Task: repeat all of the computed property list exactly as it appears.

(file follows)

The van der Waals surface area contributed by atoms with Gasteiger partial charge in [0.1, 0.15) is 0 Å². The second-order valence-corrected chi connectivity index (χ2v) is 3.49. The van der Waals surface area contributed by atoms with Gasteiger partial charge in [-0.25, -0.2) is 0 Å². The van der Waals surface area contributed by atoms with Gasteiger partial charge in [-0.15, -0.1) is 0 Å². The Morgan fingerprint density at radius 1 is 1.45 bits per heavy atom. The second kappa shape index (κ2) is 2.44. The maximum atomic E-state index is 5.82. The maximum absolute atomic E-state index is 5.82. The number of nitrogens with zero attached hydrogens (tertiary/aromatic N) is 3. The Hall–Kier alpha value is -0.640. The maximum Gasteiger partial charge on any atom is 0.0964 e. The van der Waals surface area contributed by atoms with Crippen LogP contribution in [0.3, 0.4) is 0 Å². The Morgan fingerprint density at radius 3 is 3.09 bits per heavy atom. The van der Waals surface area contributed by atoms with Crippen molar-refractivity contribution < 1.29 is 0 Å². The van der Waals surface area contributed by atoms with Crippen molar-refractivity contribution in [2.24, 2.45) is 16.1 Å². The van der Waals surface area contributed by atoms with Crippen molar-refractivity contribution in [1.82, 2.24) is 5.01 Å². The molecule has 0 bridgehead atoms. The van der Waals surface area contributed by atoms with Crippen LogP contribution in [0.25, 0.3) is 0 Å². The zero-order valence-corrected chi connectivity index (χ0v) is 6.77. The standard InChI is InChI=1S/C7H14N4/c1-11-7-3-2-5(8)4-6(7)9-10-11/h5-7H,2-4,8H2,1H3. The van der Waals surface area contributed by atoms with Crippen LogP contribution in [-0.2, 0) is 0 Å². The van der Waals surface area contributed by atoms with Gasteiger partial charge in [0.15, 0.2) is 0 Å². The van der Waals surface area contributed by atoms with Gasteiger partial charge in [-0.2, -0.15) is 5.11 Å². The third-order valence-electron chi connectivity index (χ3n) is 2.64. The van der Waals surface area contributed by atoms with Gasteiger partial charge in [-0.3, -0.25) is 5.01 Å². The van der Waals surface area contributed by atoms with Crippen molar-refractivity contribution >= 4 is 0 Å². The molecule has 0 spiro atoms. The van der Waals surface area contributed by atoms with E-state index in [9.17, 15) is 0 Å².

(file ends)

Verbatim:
The van der Waals surface area contributed by atoms with Gasteiger partial charge in [0.1, 0.15) is 0 Å². The second-order valence-corrected chi connectivity index (χ2v) is 3.49. The van der Waals surface area contributed by atoms with Gasteiger partial charge in [-0.25, -0.2) is 0 Å². The van der Waals surface area contributed by atoms with Gasteiger partial charge in [-0.15, -0.1) is 0 Å². The Morgan fingerprint density at radius 1 is 1.45 bits per heavy atom. The second kappa shape index (κ2) is 2.44. The maximum atomic E-state index is 5.82. The maximum absolute atomic E-state index is 5.82. The number of nitrogens with zero attached hydrogens (tertiary/aromatic N) is 3. The Hall–Kier alpha value is -0.640. The maximum Gasteiger partial charge on any atom is 0.0964 e. The van der Waals surface area contributed by atoms with Crippen LogP contribution in [0.3, 0.4) is 0 Å². The Morgan fingerprint density at radius 3 is 3.09 bits per heavy atom. The van der Waals surface area contributed by atoms with Crippen molar-refractivity contribution < 1.29 is 0 Å². The van der Waals surface area contributed by atoms with Crippen molar-refractivity contribution in [2.24, 2.45) is 16.1 Å². The van der Waals surface area contributed by atoms with Crippen molar-refractivity contribution in [1.82, 2.24) is 5.01 Å². The molecule has 0 bridgehead atoms. The van der Waals surface area contributed by atoms with Crippen LogP contribution in [0.25, 0.3) is 0 Å². The zero-order valence-corrected chi connectivity index (χ0v) is 6.77. The standard InChI is InChI=1S/C7H14N4/c1-11-7-3-2-5(8)4-6(7)9-10-11/h5-7H,2-4,8H2,1H3. The van der Waals surface area contributed by atoms with Crippen LogP contribution in [-0.2, 0) is 0 Å². The van der Waals surface area contributed by atoms with Gasteiger partial charge in [0.15, 0.2) is 0 Å². The van der Waals surface area contributed by atoms with Gasteiger partial charge in [-0.2, -0.15) is 5.11 Å². The third-order valence-electron chi connectivity index (χ3n) is 2.64. The van der Waals surface area contributed by atoms with Gasteiger partial charge in [-0.3, -0.25) is 5.01 Å². The van der Waals surface area contributed by atoms with Crippen molar-refractivity contribution >= 4 is 0 Å². The molecule has 0 spiro atoms. The van der Waals surface area contributed by atoms with E-state index in [9.17, 15) is 0 Å².